What Is the Secret to Happiness? 3 Points of View

This article gives you a glimpse of what you can learn with Shortform. Shortform has the world’s best guides to 1000+ nonfiction books, plus other resources to help you accelerate your learning.

Want to learn faster and get smarter? Sign up for a free trial here .

We take it as a given that we want to be happy, but what does attaining happiness entail in practice? Is there a universal secret to happiness? Is happiness a realistic goal to even reach for? Or is it like perfection—an unattainable ideal that you can strive toward but never achieve? 

Happiness is an elusive concept that is assigned many different meanings. But there is one thing that is certain: Happiness is a highly desired state that everyone is striving for in one way or another. Perspectives on what the pursuit of happiness entails in practice, however, vary widely, depending on who you ask. 

In this article, we’ve attempted to get to the root of the question “What is the secret to happiness?” by deconstructing perspectives from three esteemed thinkers: The Dalai Lama, Aristotle, and Jordan Peterson. 

The Pursuit of Happiness

Some westerners see striving for personal happiness as a selfish act. But according to the Dalai Lama, the opposite is the case: Unhappy people are more self-absorbed than happy people, who are compassionate, helpful, and generous. That’s why it is your purpose as a human to seek happiness.

Aristotle also believed that your purpose in life is to achieve happiness. According to him, every goal you set in life, however distant it may seem from happiness, actually is in service of attaining happiness. Let’s say you join a high-intensity fitness program, which, with its grueling exercises, may not seem in service of your happiness. However, when you look at the micro-goals of joining this program, you see they serve the macro-goal of happiness: You join the program to get fit. You get fit to be healthy. You become healthy to be happier.

Maslow’s Hierarchy of Needs echoes the idea that we’re able to do our best for others when we’re happy and explains why this might be the case. Abraham Maslow posited that human motivation is tiered: We’re first motivated to satisfy simple needs—for shelter, food, and so on—and only motivated to tend to higher-tier needs—friendship, love, and the like—once the simple needs are met. Therefore, until we reach the highest tier, self-actualization—comparable to the attainment of happiness as described by the Dalai Lama—we can’t practice generosity toward others because we’re too busy meeting essential needs.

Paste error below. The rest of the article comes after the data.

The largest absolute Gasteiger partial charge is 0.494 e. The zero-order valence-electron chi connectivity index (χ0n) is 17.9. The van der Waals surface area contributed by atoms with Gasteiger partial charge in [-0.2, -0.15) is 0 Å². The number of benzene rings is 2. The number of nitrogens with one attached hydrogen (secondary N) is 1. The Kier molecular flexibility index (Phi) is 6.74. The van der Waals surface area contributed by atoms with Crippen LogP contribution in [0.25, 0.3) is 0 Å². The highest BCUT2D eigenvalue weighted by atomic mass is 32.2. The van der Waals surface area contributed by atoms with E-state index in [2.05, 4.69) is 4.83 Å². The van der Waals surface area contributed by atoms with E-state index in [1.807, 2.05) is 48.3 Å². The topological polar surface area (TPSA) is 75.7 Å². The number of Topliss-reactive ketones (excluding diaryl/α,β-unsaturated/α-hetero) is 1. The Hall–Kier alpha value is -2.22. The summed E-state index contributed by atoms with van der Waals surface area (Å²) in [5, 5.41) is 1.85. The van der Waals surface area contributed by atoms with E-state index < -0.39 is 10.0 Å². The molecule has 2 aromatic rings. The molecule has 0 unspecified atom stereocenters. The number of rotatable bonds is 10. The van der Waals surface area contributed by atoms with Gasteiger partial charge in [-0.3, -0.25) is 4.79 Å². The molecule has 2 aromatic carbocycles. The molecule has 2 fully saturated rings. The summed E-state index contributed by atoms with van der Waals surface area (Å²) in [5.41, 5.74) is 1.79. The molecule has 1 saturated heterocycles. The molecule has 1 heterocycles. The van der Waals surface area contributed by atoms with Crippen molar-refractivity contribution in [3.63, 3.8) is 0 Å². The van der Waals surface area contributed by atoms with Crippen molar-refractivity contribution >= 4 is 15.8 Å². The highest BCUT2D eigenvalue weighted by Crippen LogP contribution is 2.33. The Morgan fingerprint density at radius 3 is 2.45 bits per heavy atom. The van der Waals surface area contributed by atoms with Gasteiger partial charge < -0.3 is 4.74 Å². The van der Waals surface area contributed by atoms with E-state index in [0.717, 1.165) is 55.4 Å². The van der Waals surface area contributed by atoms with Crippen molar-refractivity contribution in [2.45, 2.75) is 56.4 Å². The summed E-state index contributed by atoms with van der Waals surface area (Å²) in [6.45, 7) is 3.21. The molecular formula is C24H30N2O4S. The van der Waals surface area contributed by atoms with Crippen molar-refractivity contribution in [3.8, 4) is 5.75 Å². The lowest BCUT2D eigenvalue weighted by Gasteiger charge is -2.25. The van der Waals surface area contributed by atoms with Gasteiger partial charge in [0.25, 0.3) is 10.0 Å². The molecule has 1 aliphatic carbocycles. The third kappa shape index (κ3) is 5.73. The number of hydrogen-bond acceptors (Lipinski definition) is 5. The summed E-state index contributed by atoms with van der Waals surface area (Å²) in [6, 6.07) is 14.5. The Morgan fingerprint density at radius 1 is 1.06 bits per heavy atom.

The Dalai Lama: Happiness Is Found Within

According to the Dalai Lama, happiness is a mindset you build and isn’t contingent upon external characteristics, like wealth or status. Such factors can’t confer lasting happiness. You see this in daily life: When something great happens, like a promotion, you’re temporarily elated but soon return to your normal level of contentment. Similarly, if you suffer a setback, like a breakup, the negative feelings wear off. 

In science, this phenomenon—the “wearing-off” of positive or negative emotions—is called hedonic adaptation. What’s more, when positive or negative events are repeated, they have a less pronounced effect on mood, and mood returns more quickly to the baseline. If you keep getting promoted, for instance, the promotions will leave you less happy for less time.

Since happiness is fleeting and isn’t contingent on external factors, the Dalai Lama teaches that it is something that you train, rather than attain. So, the secret to happiness lies in training your mind. There are three steps to cultivating a happiness mindset: 

Step 1: Educate Yourself. 

To cultivate your happiness mindset, educate yourself both about your emotions and the circumstances that give rise to them. You’ll find that feelings like anger and hatred make you unhappy and hurt you and others, says the Dalai Lama. Because they’re hurtful, you’ll know these are negative emotions and that they’re based on a misunderstanding of the world. 

Step 2: Develop Your Motivation to Change. 

After educating yourself on how and why you become happy or unhappy, the next step is to develop your motivation to change your mindset, advises the Dalai Lama. Simply understanding what makes you unhappy can’t alone eradicate unhappiness. You must desire to rid yourself of unhappiness and negative emotions.